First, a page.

Did you know that late summer, from mid to late August, is a terrific time to sow seeds in your garden? It’s true! Come fall, when most of your friends are turning to their stock of pickled and canned veggies in their basement, you can still be plucking fresh produce from your backyard. You can check out our Cool Season Starting from Seed selection for a whole variety of vegetables that can stand up to cooler fall temps.
Not just any vegetable will survive and thrive when planted in August. Planting during the late summer requires some strategic planning, since you must make sure to plant only crops that can handle the extreme heat of August afternoons, as well as the chillier temps of cool autumn evenings.
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Hardy Vegetables for Late Summer Planting
Carrots- Carrots may be sown from August through September in 10 day intervals for a steady supply.
Chard- You can plant chard in your garden up until mid-August. In milder areas, you can even overwinter your chard by covering it with a protective coat, such as fleece. Tender baby leaves are ready to be picked and consumed after just 4 weeks.
Peas- Peas can be sown up until mid-August. They are extremely tolerant plants, and are super versatile, since they are perfect for eating raw, canning, freezing, steaming, mashing, and more.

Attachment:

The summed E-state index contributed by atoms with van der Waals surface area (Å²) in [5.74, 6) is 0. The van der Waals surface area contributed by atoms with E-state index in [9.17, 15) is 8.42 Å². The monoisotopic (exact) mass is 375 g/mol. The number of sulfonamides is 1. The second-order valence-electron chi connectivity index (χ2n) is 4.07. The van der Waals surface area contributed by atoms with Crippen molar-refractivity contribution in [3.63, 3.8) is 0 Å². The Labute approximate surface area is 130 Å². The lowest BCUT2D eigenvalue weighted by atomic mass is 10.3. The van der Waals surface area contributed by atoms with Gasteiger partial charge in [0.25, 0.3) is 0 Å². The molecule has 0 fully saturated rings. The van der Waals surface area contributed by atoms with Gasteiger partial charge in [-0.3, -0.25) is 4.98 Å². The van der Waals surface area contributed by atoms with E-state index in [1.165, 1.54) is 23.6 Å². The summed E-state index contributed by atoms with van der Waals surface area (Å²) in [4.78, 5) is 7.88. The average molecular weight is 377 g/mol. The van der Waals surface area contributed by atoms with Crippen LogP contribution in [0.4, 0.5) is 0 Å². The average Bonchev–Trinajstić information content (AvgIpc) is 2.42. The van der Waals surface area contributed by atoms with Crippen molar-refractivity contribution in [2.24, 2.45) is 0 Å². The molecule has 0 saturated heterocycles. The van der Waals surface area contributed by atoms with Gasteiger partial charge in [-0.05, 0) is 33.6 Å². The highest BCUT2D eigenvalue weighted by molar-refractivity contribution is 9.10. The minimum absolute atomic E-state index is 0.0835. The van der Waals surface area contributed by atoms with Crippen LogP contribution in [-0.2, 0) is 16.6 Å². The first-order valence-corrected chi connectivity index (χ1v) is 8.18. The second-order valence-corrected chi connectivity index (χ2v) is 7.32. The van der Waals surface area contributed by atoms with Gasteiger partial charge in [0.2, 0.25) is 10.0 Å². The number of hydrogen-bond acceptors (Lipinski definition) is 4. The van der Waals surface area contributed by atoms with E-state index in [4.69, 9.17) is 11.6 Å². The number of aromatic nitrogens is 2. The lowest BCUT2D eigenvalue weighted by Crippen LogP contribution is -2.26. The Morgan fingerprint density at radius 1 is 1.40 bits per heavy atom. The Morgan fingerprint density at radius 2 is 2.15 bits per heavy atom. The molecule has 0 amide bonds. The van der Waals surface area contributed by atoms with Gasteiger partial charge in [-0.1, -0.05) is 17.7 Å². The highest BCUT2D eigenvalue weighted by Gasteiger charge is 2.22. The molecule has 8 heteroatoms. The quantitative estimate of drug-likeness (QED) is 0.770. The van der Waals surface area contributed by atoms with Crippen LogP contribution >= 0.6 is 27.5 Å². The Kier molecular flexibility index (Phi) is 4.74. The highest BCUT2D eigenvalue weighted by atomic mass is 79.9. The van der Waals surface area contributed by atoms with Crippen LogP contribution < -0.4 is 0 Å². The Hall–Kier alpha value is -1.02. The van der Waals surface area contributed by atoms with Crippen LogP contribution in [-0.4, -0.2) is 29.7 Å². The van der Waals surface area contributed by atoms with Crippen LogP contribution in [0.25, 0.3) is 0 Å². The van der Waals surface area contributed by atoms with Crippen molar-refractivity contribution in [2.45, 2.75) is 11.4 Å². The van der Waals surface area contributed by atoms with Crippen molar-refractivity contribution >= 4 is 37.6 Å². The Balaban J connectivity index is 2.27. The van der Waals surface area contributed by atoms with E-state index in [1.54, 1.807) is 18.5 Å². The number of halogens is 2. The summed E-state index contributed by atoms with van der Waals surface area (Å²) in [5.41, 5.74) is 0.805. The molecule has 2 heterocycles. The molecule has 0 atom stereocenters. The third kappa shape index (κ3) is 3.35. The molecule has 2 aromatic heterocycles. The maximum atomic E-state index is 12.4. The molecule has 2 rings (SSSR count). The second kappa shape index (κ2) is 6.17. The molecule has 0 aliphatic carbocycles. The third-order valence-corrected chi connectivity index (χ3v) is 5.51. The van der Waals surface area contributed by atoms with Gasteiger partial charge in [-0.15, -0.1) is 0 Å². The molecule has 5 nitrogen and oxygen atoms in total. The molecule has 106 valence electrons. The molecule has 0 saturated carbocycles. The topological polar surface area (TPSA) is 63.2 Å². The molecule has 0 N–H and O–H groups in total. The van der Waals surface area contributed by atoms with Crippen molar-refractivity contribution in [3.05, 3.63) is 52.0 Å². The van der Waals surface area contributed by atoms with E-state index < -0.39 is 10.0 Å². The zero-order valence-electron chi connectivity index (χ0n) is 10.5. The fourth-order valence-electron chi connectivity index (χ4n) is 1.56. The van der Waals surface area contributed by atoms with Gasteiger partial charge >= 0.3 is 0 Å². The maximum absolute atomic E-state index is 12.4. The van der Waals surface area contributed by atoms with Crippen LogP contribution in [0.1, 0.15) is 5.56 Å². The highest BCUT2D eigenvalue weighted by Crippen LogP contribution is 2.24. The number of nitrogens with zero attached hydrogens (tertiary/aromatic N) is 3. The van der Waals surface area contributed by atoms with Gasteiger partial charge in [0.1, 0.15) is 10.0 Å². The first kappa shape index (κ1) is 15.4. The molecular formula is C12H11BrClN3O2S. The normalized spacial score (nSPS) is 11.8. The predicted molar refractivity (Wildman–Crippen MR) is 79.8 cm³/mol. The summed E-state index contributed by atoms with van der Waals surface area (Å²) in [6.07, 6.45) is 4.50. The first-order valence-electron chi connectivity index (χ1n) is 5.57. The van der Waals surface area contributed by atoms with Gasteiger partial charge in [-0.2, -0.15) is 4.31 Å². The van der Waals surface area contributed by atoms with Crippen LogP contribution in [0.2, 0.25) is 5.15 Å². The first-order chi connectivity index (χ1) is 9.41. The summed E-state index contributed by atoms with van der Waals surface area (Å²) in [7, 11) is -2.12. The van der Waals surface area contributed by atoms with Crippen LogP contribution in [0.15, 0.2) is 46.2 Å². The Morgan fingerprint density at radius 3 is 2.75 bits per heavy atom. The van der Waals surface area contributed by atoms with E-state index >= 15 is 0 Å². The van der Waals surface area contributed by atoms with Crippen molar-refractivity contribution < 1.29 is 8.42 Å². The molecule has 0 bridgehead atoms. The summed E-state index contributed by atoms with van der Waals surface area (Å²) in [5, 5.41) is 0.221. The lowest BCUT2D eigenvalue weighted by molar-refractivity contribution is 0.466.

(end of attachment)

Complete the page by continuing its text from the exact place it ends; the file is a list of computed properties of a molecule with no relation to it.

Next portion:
Broccoli- Broccoli is one of the best and easiest crops to grow in the late summer. You can even plant broccoli seeds in your garden through early September.
Radishes- Radishes, as well as other root crops such as potatoes and turnips, all thrive when planted in the late summer.
Snap beans- Late summer planted snap beans often thrive better than those planted in the spring. This is because snap beans benefit from cooler temps once the plants begin to produce. Plant them in August of late September to take advantage of this.
Tips for planting in the late summer:
- Make sure to plant cool season crops, and plant them early enough that they can get a good head start on growing before there is any chance of frost in your area.
- Plan not only what you plant, but where you plant. Your spring-planted garden may still be flourishing in August. Make sure you do not plant your late summer crops in a spot where the seedlings will be choked out by other plants.
- Your veggies may take a couple weeks longer to mature than you would expect. This is simply a result of cooling temperatures.
- Appropriately prepare your garden spot for new seedlings by clearing away any old, finished vegetable plants and weeds. Turn over your soil to a depth of at least 8 inches, and add a good layer of compost. This helps to re-nourish the soil where you have previously planted.
- Whiteflies, stink bugs, aphids, and caterpillars are all commonly seen in late summer, so monitor your garden closely for pests.